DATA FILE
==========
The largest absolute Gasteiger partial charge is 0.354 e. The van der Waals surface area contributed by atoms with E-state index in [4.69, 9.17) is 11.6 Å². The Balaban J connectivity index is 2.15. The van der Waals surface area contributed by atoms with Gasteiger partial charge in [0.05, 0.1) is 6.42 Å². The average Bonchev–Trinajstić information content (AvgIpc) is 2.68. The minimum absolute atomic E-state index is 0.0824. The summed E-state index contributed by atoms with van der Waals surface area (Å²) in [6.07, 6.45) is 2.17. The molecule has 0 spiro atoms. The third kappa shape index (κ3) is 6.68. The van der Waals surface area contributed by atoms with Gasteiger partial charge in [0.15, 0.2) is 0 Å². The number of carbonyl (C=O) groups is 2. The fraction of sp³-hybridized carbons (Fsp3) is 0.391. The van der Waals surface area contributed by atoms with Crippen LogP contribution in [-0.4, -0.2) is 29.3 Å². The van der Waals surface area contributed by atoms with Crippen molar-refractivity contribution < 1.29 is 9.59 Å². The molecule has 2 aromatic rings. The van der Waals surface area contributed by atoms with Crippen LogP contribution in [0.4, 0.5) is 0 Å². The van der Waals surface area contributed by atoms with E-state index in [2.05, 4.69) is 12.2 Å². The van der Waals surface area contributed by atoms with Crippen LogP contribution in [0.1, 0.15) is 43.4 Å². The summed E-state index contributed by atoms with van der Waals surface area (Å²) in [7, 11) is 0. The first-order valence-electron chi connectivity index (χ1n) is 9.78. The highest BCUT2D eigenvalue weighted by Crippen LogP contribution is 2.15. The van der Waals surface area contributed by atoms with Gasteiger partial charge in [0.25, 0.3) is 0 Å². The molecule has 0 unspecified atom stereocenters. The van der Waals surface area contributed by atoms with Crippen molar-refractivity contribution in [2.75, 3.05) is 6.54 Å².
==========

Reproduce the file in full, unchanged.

The largest absolute Gasteiger partial charge is 0.354 e. The van der Waals surface area contributed by atoms with E-state index in [4.69, 9.17) is 11.6 Å². The Balaban J connectivity index is 2.15. The van der Waals surface area contributed by atoms with Gasteiger partial charge in [0.05, 0.1) is 6.42 Å². The average Bonchev–Trinajstić information content (AvgIpc) is 2.68. The minimum absolute atomic E-state index is 0.0824. The summed E-state index contributed by atoms with van der Waals surface area (Å²) in [6.07, 6.45) is 2.17. The molecule has 0 spiro atoms. The third kappa shape index (κ3) is 6.68. The van der Waals surface area contributed by atoms with Gasteiger partial charge in [0.15, 0.2) is 0 Å². The number of carbonyl (C=O) groups is 2. The fraction of sp³-hybridized carbons (Fsp3) is 0.391. The van der Waals surface area contributed by atoms with Crippen LogP contribution in [-0.4, -0.2) is 29.3 Å². The van der Waals surface area contributed by atoms with Crippen molar-refractivity contribution < 1.29 is 9.59 Å². The molecule has 2 aromatic rings. The van der Waals surface area contributed by atoms with Crippen LogP contribution in [0.4, 0.5) is 0 Å². The van der Waals surface area contributed by atoms with E-state index in [2.05, 4.69) is 12.2 Å². The van der Waals surface area contributed by atoms with Crippen LogP contribution in [0.1, 0.15) is 43.4 Å². The summed E-state index contributed by atoms with van der Waals surface area (Å²) in [7, 11) is 0. The first-order valence-electron chi connectivity index (χ1n) is 9.78. The highest BCUT2D eigenvalue weighted by Crippen LogP contribution is 2.15. The van der Waals surface area contributed by atoms with Gasteiger partial charge in [0.25, 0.3) is 0 Å². The molecule has 0 unspecified atom stereocenters. The van der Waals surface area contributed by atoms with Crippen molar-refractivity contribution in [2.75, 3.05) is 6.54 Å².